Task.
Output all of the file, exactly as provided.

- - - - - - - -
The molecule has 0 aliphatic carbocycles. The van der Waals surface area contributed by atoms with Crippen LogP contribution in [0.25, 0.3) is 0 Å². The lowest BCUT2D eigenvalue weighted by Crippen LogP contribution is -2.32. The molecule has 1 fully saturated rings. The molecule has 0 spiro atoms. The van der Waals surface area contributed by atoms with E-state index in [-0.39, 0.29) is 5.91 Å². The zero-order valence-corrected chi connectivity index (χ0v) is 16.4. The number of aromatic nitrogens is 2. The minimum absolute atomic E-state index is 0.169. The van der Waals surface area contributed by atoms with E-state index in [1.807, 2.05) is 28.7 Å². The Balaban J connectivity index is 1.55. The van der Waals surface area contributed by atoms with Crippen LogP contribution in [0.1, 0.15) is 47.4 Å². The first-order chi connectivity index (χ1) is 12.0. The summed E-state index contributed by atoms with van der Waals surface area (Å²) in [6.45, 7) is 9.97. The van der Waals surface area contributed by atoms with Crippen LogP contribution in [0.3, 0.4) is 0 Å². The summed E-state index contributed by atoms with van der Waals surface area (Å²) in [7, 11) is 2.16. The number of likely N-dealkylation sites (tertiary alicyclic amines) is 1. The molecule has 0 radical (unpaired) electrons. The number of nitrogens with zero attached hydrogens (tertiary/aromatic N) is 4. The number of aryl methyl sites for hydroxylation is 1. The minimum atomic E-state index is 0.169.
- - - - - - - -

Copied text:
The molecule has 0 aliphatic carbocycles. The van der Waals surface area contributed by atoms with Crippen LogP contribution in [0.25, 0.3) is 0 Å². The lowest BCUT2D eigenvalue weighted by Crippen LogP contribution is -2.32. The molecule has 1 fully saturated rings. The molecule has 0 spiro atoms. The van der Waals surface area contributed by atoms with E-state index in [-0.39, 0.29) is 5.91 Å². The zero-order valence-corrected chi connectivity index (χ0v) is 16.4. The number of aromatic nitrogens is 2. The minimum absolute atomic E-state index is 0.169. The van der Waals surface area contributed by atoms with E-state index in [1.807, 2.05) is 28.7 Å². The Balaban J connectivity index is 1.55. The van der Waals surface area contributed by atoms with Crippen LogP contribution in [0.1, 0.15) is 47.4 Å². The first-order chi connectivity index (χ1) is 12.0. The summed E-state index contributed by atoms with van der Waals surface area (Å²) in [6.45, 7) is 9.97. The van der Waals surface area contributed by atoms with Crippen LogP contribution in [0.3, 0.4) is 0 Å². The summed E-state index contributed by atoms with van der Waals surface area (Å²) in [7, 11) is 2.16. The number of likely N-dealkylation sites (tertiary alicyclic amines) is 1. The molecule has 0 radical (unpaired) electrons. The number of nitrogens with zero attached hydrogens (tertiary/aromatic N) is 4. The number of aryl methyl sites for hydroxylation is 1. The minimum atomic E-state index is 0.169.